Nonverbal Learning Disability Essay

Nonverbal Learning Disability

Introduction

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            Nonverbal Learning Disorder (NVLD) is a specific learning disability affecting both children and adults in their academic progress as well as their social and emotional development.  Rourke (1985, 1989) describes NVLD as a cluster of neuropsychological, academic, and social-emotional characteristics reflecting primary deficiencies in non-verbal reasoning.  Several significant issues are encompassed by NVLD including learning, academic, social and emotional.  Generally, children with learning disabilities do not have considerable problems with normal social and emotional development.  Academic difficulties, on one hand, may affect children with NVLD but not significantly on social and emotional areas.  The combination of learning, academic, social and emotional issues is a valid identification of NVLD.  Moreover, NVLD can be identified not until the child is in middle-to-late elementary school since pattern of academic strengths and weaknesses along with social relations difficulties are not always apparent in early childhood.

            Compared to language-based learning disabilities (e.g - Nonverbal Learning Disability Essay introduction. dyslexia), nonverbal learning disabilities as less well-known.  As a matter of fact, most NVLD often go undiagnosed for the reason that reading ability tends to be considered as the chief indicator of academic well-being by most school systems.  Rourke (1985, 1989) differentiated this subgroup of learning disabilities from others that are more frequently known and better understood through years of research.  Nonverbal learning disabilities present an exceptional challenge to both parents and teachers because it has a prominent effect on social interaction and academic performance.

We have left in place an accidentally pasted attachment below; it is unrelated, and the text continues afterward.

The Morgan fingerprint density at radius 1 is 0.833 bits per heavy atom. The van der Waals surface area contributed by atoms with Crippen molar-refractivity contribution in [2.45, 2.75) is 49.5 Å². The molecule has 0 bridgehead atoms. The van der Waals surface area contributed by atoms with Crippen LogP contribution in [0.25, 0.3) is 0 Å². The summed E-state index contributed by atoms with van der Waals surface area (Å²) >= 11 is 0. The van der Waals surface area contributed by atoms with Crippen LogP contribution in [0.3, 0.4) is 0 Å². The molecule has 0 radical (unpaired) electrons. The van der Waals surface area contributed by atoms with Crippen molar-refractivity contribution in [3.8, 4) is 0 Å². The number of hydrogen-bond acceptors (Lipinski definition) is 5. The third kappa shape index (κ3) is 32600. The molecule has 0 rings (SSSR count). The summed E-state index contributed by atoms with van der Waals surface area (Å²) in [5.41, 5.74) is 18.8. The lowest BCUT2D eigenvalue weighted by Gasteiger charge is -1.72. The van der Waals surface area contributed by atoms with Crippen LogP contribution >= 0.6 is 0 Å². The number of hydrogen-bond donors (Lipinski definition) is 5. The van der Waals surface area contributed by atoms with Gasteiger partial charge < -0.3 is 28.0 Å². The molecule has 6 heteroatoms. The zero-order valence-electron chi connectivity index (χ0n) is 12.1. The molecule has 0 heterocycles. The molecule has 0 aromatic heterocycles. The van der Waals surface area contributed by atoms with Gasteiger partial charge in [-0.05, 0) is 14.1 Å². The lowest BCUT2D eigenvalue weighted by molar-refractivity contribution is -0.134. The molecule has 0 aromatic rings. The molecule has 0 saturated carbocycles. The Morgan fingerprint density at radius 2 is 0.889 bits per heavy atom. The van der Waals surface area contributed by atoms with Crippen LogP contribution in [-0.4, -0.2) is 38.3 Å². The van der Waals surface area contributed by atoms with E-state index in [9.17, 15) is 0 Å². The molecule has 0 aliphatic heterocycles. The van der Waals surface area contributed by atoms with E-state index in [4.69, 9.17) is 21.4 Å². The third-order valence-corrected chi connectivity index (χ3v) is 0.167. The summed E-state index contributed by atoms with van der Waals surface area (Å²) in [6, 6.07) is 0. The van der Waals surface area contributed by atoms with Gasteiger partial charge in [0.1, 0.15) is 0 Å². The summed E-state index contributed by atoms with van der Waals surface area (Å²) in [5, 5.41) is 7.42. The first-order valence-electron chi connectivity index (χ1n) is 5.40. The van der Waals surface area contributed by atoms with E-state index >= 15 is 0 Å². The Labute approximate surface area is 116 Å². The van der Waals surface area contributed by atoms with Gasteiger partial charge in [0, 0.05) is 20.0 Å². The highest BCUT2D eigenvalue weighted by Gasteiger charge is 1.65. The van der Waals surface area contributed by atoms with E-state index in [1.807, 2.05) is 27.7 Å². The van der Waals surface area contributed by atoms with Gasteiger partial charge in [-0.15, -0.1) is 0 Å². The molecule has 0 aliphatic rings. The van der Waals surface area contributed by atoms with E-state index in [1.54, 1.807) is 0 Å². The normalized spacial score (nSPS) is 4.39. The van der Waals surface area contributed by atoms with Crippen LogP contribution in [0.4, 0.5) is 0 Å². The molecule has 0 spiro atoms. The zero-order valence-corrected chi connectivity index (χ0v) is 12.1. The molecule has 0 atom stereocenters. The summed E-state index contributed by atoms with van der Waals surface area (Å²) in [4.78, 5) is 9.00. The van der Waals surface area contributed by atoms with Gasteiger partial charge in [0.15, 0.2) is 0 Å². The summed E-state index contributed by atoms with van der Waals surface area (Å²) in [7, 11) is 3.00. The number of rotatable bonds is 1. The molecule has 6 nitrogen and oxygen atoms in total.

Significance of the Study

            Learning disorders are common among elementary school children.  Studies from Weinberg, Harper, and Brumback (1995) showed that as many as 10 percent of school-aged children have problems with educational achievement or school behavior.  Additionally, Levine (1995) showed that as many as 15-30 percent of children may suffer school failures due to learning disorders that usually result from subtle problems with neurological development or mild brain dysfunctions.

            Only a few nursing professionals are familiar with nonverbal learning disability and their manifestations notwithstanding the prevalence of learning disorders in children.  Johnson (1995) provided reason for this tendency asserting that it is because 80 percent of all children with learning disabilities have verbal learning disabilities that affect their ability to read, speak, or listen but not their nonverbal learning.

Characterizing Nonverbal Learning Disability

            Also termed as right-hemisphere dysfunction, nonverbal learning disability affects one of every ten children with a learning disability (Rourke 1995; Torgeson 1993).  There are five specific divisions that characterized children with NVLD.  These five divisions include problems in the areas of academic performance, social competencies, visual spatial abilities, motor coordination, and emotional functioning.

            Most young children with NVLD have the tendency to stray from home or groups and easily get lost.  Oftentimes, they spill things at mealtime and have trouble dressing themselves because of motor coordination problems.  Problems with spatial skills come out in a weak understanding of nonverbal information such as pictures and cartoons, and tasks like puzzles.